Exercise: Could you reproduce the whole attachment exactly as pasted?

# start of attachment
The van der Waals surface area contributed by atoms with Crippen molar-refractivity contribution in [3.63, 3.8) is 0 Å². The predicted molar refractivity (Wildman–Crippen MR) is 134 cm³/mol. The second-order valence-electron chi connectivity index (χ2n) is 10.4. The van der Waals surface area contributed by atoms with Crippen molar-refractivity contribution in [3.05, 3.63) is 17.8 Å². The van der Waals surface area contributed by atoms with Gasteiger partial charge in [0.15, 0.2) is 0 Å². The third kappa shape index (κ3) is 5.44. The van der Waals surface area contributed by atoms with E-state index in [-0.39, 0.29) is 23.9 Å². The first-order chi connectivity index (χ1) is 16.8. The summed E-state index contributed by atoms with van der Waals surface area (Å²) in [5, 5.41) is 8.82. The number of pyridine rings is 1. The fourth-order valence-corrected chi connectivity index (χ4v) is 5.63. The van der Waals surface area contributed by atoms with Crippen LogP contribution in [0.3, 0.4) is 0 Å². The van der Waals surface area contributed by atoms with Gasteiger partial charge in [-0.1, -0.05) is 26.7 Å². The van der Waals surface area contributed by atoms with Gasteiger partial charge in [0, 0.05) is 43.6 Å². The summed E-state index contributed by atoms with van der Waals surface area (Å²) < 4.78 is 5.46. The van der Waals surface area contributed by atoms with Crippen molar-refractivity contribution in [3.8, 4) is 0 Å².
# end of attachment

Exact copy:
The van der Waals surface area contributed by atoms with Crippen molar-refractivity contribution in [3.63, 3.8) is 0 Å². The predicted molar refractivity (Wildman–Crippen MR) is 134 cm³/mol. The second-order valence-electron chi connectivity index (χ2n) is 10.4. The van der Waals surface area contributed by atoms with Crippen molar-refractivity contribution in [3.05, 3.63) is 17.8 Å². The van der Waals surface area contributed by atoms with Gasteiger partial charge in [0.15, 0.2) is 0 Å². The third kappa shape index (κ3) is 5.44. The van der Waals surface area contributed by atoms with E-state index in [-0.39, 0.29) is 23.9 Å². The first-order chi connectivity index (χ1) is 16.8. The summed E-state index contributed by atoms with van der Waals surface area (Å²) in [5, 5.41) is 8.82. The number of pyridine rings is 1. The fourth-order valence-corrected chi connectivity index (χ4v) is 5.63. The van der Waals surface area contributed by atoms with Crippen LogP contribution in [0.3, 0.4) is 0 Å². The van der Waals surface area contributed by atoms with Gasteiger partial charge in [-0.1, -0.05) is 26.7 Å². The van der Waals surface area contributed by atoms with Gasteiger partial charge in [0, 0.05) is 43.6 Å². The summed E-state index contributed by atoms with van der Waals surface area (Å²) < 4.78 is 5.46. The van der Waals surface area contributed by atoms with Crippen molar-refractivity contribution in [3.8, 4) is 0 Å².